You are here: Home - Household Bills -

Tough new rules for start-up energy suppliers come into force

Written by: Emma Lunn
Ofgem has made it much more difficult for new domestic energy suppliers to set up.

The energy regulator has implemented tighter rules for new energy suppliers entering the market, following the collapse of several small firms over the past few years.

Companies will now have to pass tougher tests to get a licence to supply energy in a bid to drive up standards for customers and reduce the risk of supplier failure.

Companies applying for a licence now need to demonstrate they can adequately fund their operations for their first year, outline how they expect to comply with regulatory obligations, and show their intentions to provide a proper level of customer service.

Suppliers will also have to prove that their directors, major shareholders and senior managers are all ‘fit and proper’ to hold a licence.

The past 18 months have seen several small energy suppliers including Brilliant Energy, Economy Energy, Spark Energy, Extra Energy, and Iresa Energy go out of business.

This led to Ofgem consulting on how to tighten checks on energy suppliers coming into the market. It announced new rules in April – and these come into effect today.

The regulator also plans to consult on new proposals with the aim of raising standards of existing suppliers.

Matthew Vickers, chief executive at the Energy Ombudsman, said: “It’s good that we have a vibrant and competitive energy market but, as we’ve seen with recent supplier failures and customer service problems involving small suppliers, there are some risks for consumers.

“We therefore think it’s right that Ofgem is putting stronger controls in place and taking action to raise the entry barrier for new market entrants.

“Ensuring that new suppliers know from the outset what they’ll need to do on the customer service front – and the consequences of failing to meet the expected standards – should help to avoid some of the problems we’ve seen in the sector recently and ensure that consumers get the protection they need.”

There are 0 Comment(s)

If you wish to comment without signing in, click your cursor in the top box and tick the 'Sign in as a guest' box at the bottom.

ISAs: your back-to-basics guide for 2018/19

Here’s everything you need to know to make the most of your unused ISA allowance ahead of the 5 April deadli...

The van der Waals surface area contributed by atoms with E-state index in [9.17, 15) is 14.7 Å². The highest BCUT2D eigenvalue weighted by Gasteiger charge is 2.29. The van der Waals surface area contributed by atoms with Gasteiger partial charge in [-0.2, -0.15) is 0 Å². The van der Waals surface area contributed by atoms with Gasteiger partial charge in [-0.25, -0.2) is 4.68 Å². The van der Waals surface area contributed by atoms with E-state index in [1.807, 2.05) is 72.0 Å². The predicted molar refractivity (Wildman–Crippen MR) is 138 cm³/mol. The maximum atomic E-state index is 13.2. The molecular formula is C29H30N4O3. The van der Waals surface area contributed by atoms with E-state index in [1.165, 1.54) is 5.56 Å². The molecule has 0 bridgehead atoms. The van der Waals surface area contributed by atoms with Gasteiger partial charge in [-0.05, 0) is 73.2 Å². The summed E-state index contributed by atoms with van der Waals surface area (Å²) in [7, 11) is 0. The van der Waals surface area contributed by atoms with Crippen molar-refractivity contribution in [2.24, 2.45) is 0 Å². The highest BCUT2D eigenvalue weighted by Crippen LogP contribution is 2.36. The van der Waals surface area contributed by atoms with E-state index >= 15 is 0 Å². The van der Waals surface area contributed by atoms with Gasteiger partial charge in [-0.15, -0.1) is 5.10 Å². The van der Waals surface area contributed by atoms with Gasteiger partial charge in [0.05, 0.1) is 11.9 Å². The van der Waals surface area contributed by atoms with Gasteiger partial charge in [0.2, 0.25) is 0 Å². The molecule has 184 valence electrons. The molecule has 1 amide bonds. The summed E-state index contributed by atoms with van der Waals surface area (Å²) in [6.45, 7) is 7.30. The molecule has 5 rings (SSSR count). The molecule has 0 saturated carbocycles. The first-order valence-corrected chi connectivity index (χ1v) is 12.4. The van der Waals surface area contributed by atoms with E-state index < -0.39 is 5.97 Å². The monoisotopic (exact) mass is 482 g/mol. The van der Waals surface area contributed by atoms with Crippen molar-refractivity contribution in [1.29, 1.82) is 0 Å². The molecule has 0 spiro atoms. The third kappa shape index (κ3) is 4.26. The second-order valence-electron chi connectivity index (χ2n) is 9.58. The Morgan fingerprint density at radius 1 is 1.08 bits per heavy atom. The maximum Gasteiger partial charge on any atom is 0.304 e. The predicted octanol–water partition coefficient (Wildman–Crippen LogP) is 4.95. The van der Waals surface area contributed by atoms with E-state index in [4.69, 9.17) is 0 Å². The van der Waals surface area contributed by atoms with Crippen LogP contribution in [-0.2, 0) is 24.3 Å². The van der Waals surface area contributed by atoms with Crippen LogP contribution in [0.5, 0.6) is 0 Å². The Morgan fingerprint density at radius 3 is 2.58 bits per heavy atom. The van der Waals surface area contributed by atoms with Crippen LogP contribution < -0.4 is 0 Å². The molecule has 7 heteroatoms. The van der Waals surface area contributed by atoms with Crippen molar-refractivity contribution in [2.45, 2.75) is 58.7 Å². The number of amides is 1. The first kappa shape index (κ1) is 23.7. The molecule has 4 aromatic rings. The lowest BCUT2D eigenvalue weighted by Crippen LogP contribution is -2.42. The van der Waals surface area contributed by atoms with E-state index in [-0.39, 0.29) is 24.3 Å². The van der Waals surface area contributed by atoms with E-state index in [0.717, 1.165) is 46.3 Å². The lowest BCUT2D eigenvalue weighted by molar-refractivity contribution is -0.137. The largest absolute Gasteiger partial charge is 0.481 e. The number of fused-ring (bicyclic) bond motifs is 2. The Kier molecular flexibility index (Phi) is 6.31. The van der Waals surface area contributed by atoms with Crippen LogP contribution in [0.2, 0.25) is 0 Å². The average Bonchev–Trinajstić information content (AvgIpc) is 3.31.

A guide to Sharia savings accounts

A number of Sharia savings products have upped their game in recent months, beating more familiar competitors ...

Five ways to get on the property ladder without the Bank of Mum and Dad

A report suggests the Bank of Mum and Dad is running low on funds. Fortunately, there are other options for st...

What will happen if rates change

How your finances will be impacted by a rise in interest rates.

Regular Savings Calculator

Small regular contributions can build up nicely over time.

Online Savings Calculator

Work out how your online savings can build over time.

Having a baby and your finances: seven top tips

We’re guessing the Duchess of Cambridge won’t be fretting about maternity pay or whether she’ll still be...

Protecting family wealth: 10 tips for cutting inheritance tax

Inheritance tax - sometimes known as 'death tax' - can cause even more heartache for bereaved families. But th...

Travel insurance: Five tips to ensure a successful claim

Ahead of your summer holiday, it’s important to make sure you have the right level of travel cover or you co...

Money Tips of the Week

  • RT @YourMoneyUK: Government plans cut to minimum shared ownership stake
  • RT @WeareJust_PR: “Families tend not to talk about money and death. But if we don’t talk about these themes it becomes very hard to make pr…
  • RT @RoyalLondon: Voluntary NI contributions to state pensions have risen - @stevewebb1 hails this as “great news that the message is gettin…

Read previous post:
William Hill to close 700 betting shops

Bookmaker has entered into a consultation process over plans to close about 700 high street shops, putting 4,500 jobs at...